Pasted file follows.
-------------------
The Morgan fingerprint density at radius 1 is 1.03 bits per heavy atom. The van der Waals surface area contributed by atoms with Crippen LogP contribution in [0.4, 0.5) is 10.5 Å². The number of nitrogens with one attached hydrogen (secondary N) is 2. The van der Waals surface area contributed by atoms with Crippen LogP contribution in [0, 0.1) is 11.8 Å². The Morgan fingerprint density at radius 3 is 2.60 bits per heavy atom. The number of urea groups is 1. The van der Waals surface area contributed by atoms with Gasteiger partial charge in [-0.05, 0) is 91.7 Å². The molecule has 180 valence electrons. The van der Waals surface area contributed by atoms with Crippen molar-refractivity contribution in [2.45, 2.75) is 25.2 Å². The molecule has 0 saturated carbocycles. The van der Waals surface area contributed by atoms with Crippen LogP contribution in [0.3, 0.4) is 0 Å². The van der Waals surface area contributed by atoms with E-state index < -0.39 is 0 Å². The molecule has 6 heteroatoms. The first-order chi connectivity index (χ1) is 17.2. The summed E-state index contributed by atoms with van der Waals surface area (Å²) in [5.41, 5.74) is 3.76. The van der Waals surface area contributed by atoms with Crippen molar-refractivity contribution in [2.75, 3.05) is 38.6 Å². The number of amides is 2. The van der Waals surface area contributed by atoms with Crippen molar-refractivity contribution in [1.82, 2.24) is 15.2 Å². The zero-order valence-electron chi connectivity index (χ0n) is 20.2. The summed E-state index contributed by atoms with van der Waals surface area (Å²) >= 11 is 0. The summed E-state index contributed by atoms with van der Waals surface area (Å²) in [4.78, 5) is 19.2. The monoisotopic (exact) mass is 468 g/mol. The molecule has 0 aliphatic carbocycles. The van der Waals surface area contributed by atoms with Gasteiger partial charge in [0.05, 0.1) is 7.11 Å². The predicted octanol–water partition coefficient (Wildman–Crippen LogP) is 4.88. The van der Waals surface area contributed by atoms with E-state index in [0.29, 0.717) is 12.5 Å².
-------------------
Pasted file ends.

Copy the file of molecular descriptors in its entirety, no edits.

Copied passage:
The Morgan fingerprint density at radius 1 is 1.03 bits per heavy atom. The van der Waals surface area contributed by atoms with Crippen LogP contribution in [0.4, 0.5) is 10.5 Å². The number of nitrogens with one attached hydrogen (secondary N) is 2. The van der Waals surface area contributed by atoms with Crippen LogP contribution in [0, 0.1) is 11.8 Å². The Morgan fingerprint density at radius 3 is 2.60 bits per heavy atom. The number of urea groups is 1. The van der Waals surface area contributed by atoms with Gasteiger partial charge in [-0.05, 0) is 91.7 Å². The molecule has 180 valence electrons. The van der Waals surface area contributed by atoms with Crippen molar-refractivity contribution in [2.45, 2.75) is 25.2 Å². The molecule has 0 saturated carbocycles. The van der Waals surface area contributed by atoms with Crippen LogP contribution in [0.3, 0.4) is 0 Å². The van der Waals surface area contributed by atoms with E-state index < -0.39 is 0 Å². The molecule has 6 heteroatoms. The first-order chi connectivity index (χ1) is 17.2. The summed E-state index contributed by atoms with van der Waals surface area (Å²) in [5.41, 5.74) is 3.76. The van der Waals surface area contributed by atoms with Crippen molar-refractivity contribution in [2.75, 3.05) is 38.6 Å². The number of amides is 2. The van der Waals surface area contributed by atoms with Crippen molar-refractivity contribution in [1.82, 2.24) is 15.2 Å². The zero-order valence-electron chi connectivity index (χ0n) is 20.2. The summed E-state index contributed by atoms with van der Waals surface area (Å²) >= 11 is 0. The summed E-state index contributed by atoms with van der Waals surface area (Å²) in [4.78, 5) is 19.2. The monoisotopic (exact) mass is 468 g/mol. The molecule has 0 aliphatic carbocycles. The van der Waals surface area contributed by atoms with Gasteiger partial charge in [0.05, 0.1) is 7.11 Å². The predicted octanol–water partition coefficient (Wildman–Crippen LogP) is 4.88. The van der Waals surface area contributed by atoms with E-state index in [0.29, 0.717) is 12.5 Å².